Saturday, January 29, 2011

Round-Up: January 29

Here is a round-up of today's blog posts - and for previous posts, check out the Bestiaria Latina Blog archives. You can keep up with the latest posts by using the RSS feed, or you might prefer to subscribe by email. I'm Twittering again now at Aesopus and AesopusEnglish.

HODIE: ante diem quartum Kalendas Februarias (and yes, you can have your own Roman Google Calendar).

VERBUM HODIERNUM: Today's word is the relative pronoun QUI - read a brief essay about the word at the Verbosum blog. Here's one of the sayings you can find in the essay: Dives est qui nihil cupit, "The man is wealthy who desires nothing."

BESTIARIA PROVERBS: There are some new animal proverbs today for PERDIX, the partridge, and IUVENCUS , the calf.

PROVERB PODCAST: I've finished my first week of podcasts and have a review post here - I'll start up again this week for a new week of Latin sayings about teaching.

FABULAE FACILES: The new easy-to-read fable is Platanus et Viatores, the story of the ungrateful men and the plane tree.

MILLE FABULAE: FABLE OF THE DAY: The fable for today is Tigris et Venatores, the sad story of the tiger and the cubs. (You can also a free PDF copy of the Mille Fabulae et Una book.)

MILLE FABULAE: ILLUSTRATIONS: The latest fables with images are Ovis, Lupus, et Pacis Osculum, the story of the sheep and the treacherous wolf, and Porcus et Nautae, a funny little story about a very stoic little pig.

ENGLISH AESOP: The latest new fables are The Lion King and The Ass and the Gipsies. (Plus, there's an English "fable of the day" each day, too.)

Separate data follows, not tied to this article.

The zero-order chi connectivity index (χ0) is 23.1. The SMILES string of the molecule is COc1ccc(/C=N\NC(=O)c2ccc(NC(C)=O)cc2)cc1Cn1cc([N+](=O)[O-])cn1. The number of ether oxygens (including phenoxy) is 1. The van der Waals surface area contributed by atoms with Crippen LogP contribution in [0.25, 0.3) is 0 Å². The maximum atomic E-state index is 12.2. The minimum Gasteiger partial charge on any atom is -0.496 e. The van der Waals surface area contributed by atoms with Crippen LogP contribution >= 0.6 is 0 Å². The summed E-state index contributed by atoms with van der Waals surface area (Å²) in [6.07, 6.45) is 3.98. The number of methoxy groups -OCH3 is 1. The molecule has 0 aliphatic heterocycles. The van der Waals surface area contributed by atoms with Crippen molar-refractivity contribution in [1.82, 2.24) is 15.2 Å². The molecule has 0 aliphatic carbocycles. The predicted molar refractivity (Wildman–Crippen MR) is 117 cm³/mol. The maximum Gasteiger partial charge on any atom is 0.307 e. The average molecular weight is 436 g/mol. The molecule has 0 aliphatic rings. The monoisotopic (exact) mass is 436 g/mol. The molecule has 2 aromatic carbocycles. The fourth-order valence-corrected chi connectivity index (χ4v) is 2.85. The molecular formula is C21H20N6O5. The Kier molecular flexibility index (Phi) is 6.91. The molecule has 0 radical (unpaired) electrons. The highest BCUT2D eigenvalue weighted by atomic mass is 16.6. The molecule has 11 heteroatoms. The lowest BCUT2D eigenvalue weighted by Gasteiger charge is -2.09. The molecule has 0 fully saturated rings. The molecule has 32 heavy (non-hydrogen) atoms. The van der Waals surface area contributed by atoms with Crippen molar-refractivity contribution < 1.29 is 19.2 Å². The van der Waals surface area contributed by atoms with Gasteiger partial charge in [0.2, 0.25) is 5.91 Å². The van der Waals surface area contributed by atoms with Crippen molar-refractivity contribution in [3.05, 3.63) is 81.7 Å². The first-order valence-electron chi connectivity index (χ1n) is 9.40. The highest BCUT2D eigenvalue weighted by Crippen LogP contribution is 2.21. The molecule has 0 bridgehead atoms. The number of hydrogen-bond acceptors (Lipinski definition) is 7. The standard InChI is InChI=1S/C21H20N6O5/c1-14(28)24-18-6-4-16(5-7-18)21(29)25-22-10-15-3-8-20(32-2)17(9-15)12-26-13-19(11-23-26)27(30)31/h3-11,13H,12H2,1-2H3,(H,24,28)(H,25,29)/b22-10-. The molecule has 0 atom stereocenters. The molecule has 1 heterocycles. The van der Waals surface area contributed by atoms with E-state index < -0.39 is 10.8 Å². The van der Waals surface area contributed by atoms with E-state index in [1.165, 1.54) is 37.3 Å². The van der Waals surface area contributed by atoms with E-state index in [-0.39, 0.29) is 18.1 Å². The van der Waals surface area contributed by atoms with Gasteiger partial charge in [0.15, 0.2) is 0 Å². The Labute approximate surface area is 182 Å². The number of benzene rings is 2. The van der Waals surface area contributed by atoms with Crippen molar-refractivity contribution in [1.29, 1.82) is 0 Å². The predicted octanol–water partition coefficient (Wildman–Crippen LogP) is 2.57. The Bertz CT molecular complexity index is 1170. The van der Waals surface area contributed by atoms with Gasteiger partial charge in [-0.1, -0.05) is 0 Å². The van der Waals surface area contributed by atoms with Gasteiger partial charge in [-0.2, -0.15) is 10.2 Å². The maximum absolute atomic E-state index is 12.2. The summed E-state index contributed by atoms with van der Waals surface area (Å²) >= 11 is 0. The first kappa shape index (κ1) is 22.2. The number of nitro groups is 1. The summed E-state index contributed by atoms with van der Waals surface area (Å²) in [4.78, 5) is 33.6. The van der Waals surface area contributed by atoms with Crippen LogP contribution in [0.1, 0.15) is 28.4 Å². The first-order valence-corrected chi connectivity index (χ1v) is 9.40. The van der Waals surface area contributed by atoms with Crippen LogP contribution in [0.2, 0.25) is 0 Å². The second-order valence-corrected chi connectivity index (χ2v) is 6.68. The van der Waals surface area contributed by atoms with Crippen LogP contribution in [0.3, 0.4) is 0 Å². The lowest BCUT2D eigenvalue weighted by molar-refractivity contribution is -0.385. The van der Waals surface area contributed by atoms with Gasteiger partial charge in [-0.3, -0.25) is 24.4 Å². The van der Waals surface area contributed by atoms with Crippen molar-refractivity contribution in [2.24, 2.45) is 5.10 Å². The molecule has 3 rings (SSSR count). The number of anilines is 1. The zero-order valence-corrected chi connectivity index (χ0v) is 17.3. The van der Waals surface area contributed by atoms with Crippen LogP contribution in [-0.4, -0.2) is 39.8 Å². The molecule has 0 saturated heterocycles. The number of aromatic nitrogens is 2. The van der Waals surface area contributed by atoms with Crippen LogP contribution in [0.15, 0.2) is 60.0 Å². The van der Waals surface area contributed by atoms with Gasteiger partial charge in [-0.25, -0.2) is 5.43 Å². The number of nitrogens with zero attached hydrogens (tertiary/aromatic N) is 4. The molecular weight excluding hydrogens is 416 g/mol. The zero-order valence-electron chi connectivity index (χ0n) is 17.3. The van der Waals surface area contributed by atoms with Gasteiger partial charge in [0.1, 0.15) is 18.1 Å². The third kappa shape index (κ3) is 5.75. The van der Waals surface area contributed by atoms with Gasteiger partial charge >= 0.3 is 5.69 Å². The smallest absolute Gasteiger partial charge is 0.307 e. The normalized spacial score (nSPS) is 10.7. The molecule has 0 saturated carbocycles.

GOOGLE BOOKS: Today's Google Book isAllen & Greenough's New Latin Grammar, a great reference book which I wanted to include today since I included a link to this book in the post about the word of the day, qui.

ROMAN HISTORY: I'm making my way now through Mommsen's History of Rome, having reached the story of Philip and the Second Macedonian War. (If you are interested in joining in this Roman history project, you can find the reading schedule and all the books online, too - just visit that blog for more information).

TODAY'S MOTTOES & PROVERBS: Widgets available at

Tiny Mottoes: Today's tiny motto is: Servabo fidem (English: I will keep the faith).

3-Word Proverbs Verb-less: Today's 3-word verb-less proverb is Ex scintilla incendium (English: From a spark, a fire)

Audio Latin Proverb: Today's audio Latin proverb is In vestimentis non est sapientia mentis (English: Wisdom of mind is not in the clothing.). To read a brief essay about this proverb and to listen to the audio, visit the Latin Via Proverbs blog.

Maxims of Publilius Syrus: Today's proverb from Publilius Syrus is: Nemo timendo ad summum pervenit locum (English: No one ever reached the top by being afraid).

Animal Proverb from Erasmus: Today's animal proverb from Erasmus is Vulpinari cum vulpe oportet (English: You've got to play the fox when dealing with a fox; from Adagia 1.2.28).

For an image today, here is the story of the plane tree, 719. Platanus et Viatores. Viatores, aestatis tempore nimio meridiani solis calore laborantes, cum platanum vidissent, sub eam confugerunt, eiusque strati sub umbra recubuerunt. Ad eam deinde conversis oculis, “Quam est inutilis,” inter se aiebant, “haec arbor hominibus et infructuosa!” Illa vero respondens, “O vos,” inquit, “ingratos, qui meo adhuc beneficio fruentes, inutilem me infructuosamque vocatis.” (source - easy version):

Platanus et Viatores

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